I've been told that PEX requires home runs to a manifold (or star topology, to borrow from networking) to maintain the same flow rate/pressure as copper. Anyone else heard this?
PEX uses fittings that have a smaller inside diameter than the tubing, unlike copper where the fitting ID is typically the same as the tubing. That smaller ID is going to reduce your flow rate vs. copper if you have a lot of fittings between the source and your fixture, as you might in a non-home-run situation where fixtures are teed off a main trunk. In a properly installed system, this will be countered somewhat by using larger diameter tubing for that trunk line.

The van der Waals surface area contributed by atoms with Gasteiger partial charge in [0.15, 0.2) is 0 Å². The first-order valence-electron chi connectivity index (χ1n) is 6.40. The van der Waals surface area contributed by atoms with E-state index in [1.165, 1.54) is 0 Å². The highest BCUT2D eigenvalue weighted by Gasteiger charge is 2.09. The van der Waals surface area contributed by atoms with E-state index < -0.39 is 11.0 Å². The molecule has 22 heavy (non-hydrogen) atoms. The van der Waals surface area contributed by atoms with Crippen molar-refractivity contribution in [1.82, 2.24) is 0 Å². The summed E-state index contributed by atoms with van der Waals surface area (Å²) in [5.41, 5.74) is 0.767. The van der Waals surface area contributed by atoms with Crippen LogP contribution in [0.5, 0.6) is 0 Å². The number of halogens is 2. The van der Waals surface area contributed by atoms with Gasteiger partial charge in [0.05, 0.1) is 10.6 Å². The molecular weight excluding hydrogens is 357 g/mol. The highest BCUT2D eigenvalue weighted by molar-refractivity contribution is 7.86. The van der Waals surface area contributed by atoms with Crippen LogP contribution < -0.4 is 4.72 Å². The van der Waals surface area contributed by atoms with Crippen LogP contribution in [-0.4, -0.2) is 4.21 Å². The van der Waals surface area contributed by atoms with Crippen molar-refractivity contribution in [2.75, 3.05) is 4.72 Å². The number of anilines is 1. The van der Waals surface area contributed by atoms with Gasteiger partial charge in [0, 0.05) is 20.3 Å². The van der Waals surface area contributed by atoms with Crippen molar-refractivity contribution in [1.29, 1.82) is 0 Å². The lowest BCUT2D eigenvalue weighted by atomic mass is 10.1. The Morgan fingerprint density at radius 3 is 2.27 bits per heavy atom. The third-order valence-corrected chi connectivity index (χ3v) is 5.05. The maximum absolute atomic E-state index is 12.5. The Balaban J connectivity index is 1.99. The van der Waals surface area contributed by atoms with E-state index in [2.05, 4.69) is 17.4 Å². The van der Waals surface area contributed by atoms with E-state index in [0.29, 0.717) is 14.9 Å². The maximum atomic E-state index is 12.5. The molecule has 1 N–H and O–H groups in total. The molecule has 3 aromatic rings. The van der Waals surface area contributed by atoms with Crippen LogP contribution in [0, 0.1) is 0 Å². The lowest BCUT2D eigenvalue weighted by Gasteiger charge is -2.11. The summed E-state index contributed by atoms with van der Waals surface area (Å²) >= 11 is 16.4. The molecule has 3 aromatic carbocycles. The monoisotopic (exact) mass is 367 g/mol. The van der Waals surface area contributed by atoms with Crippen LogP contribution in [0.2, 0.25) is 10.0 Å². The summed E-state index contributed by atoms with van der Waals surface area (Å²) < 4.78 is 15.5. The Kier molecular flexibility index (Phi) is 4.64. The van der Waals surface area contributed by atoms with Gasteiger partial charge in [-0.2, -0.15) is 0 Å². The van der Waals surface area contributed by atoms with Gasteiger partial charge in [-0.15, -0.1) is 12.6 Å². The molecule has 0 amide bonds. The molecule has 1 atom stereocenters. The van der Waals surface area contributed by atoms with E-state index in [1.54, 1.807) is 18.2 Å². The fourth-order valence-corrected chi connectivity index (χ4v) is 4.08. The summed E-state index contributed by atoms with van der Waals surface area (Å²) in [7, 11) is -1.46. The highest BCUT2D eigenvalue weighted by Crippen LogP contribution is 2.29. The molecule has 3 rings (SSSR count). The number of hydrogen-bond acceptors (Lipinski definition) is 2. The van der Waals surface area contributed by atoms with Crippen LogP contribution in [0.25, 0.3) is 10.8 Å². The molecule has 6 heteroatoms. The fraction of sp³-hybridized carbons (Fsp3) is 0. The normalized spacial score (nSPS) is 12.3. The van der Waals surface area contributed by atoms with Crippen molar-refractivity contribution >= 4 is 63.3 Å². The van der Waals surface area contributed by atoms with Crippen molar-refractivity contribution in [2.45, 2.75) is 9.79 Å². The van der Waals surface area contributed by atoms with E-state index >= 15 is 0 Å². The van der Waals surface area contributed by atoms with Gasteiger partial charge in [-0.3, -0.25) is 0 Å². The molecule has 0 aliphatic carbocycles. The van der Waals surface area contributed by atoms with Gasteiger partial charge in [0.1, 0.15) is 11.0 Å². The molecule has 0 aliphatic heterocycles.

So that's the theory, but in practice I can tell you that I've now lived in two houses that were plumbed in non-home-run PEX and never had problems with reduced flow in the remote fixtures. Both of these houses used 3/4" PEX for the trunk and 1/2" PEX for the branch lines.
PEX is generally run to a manifold, but there are adapters that let you connect it to existing copper pipe. However, it's so easy to run that I'd just do it the nice way.
As PEX is just the material the pipes are made out of, you should need exactly the same configuration as you would if you were using copper. I would have thought that the only way the flow rate would be affected would be if the tube has a significantly different internal diameter.
The problem is PEX clamps leak around the two crimp point areas. (Unlike hose clamps that have an overlap and have uniform area on the seal area) This leak can lead to pop offs and thus house interior flooding.
Therefore homerun designs (no crimps behind walls and ceilings) allow for the leak and pop-offs to contain the water damage to a one area.